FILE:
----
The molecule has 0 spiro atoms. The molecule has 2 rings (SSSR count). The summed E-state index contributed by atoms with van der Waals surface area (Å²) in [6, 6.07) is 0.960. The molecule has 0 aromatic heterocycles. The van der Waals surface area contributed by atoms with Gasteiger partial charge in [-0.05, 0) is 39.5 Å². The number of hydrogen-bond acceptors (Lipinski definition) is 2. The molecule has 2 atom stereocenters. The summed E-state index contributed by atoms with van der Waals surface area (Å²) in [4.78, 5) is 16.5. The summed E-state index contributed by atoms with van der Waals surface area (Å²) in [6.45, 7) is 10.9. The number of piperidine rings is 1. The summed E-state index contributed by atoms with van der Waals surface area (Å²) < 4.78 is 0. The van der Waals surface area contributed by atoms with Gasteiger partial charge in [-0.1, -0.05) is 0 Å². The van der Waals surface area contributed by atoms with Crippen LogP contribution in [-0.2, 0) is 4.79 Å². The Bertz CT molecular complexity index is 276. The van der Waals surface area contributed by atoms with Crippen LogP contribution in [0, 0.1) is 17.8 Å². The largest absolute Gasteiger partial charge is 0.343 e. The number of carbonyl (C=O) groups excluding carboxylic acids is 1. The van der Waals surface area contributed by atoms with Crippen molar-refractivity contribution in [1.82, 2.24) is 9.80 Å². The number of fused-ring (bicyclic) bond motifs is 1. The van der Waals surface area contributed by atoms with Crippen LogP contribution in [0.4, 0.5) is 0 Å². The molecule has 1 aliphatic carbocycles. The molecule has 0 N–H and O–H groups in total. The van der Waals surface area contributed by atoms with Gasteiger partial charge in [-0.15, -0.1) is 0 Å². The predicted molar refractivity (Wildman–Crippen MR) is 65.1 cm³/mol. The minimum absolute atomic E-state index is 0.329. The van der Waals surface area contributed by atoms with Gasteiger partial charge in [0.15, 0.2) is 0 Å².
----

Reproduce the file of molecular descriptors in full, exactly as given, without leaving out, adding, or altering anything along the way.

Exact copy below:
The molecule has 0 spiro atoms. The molecule has 2 rings (SSSR count). The summed E-state index contributed by atoms with van der Waals surface area (Å²) in [6, 6.07) is 0.960. The molecule has 0 aromatic heterocycles. The van der Waals surface area contributed by atoms with Gasteiger partial charge in [-0.05, 0) is 39.5 Å². The number of hydrogen-bond acceptors (Lipinski definition) is 2. The molecule has 2 atom stereocenters. The summed E-state index contributed by atoms with van der Waals surface area (Å²) in [4.78, 5) is 16.5. The summed E-state index contributed by atoms with van der Waals surface area (Å²) in [6.45, 7) is 10.9. The number of piperidine rings is 1. The summed E-state index contributed by atoms with van der Waals surface area (Å²) < 4.78 is 0. The van der Waals surface area contributed by atoms with Gasteiger partial charge in [-0.1, -0.05) is 0 Å². The van der Waals surface area contributed by atoms with Crippen LogP contribution in [-0.2, 0) is 4.79 Å². The Bertz CT molecular complexity index is 276. The van der Waals surface area contributed by atoms with Crippen LogP contribution in [0, 0.1) is 17.8 Å². The largest absolute Gasteiger partial charge is 0.343 e. The number of carbonyl (C=O) groups excluding carboxylic acids is 1. The van der Waals surface area contributed by atoms with Crippen molar-refractivity contribution in [1.82, 2.24) is 9.80 Å². The number of fused-ring (bicyclic) bond motifs is 1. The van der Waals surface area contributed by atoms with Crippen LogP contribution in [0.4, 0.5) is 0 Å². The molecule has 1 aliphatic carbocycles. The molecule has 0 N–H and O–H groups in total. The van der Waals surface area contributed by atoms with Gasteiger partial charge in [-0.15, -0.1) is 0 Å². The predicted molar refractivity (Wildman–Crippen MR) is 65.1 cm³/mol. The minimum absolute atomic E-state index is 0.329. The van der Waals surface area contributed by atoms with Gasteiger partial charge in [0.15, 0.2) is 0 Å².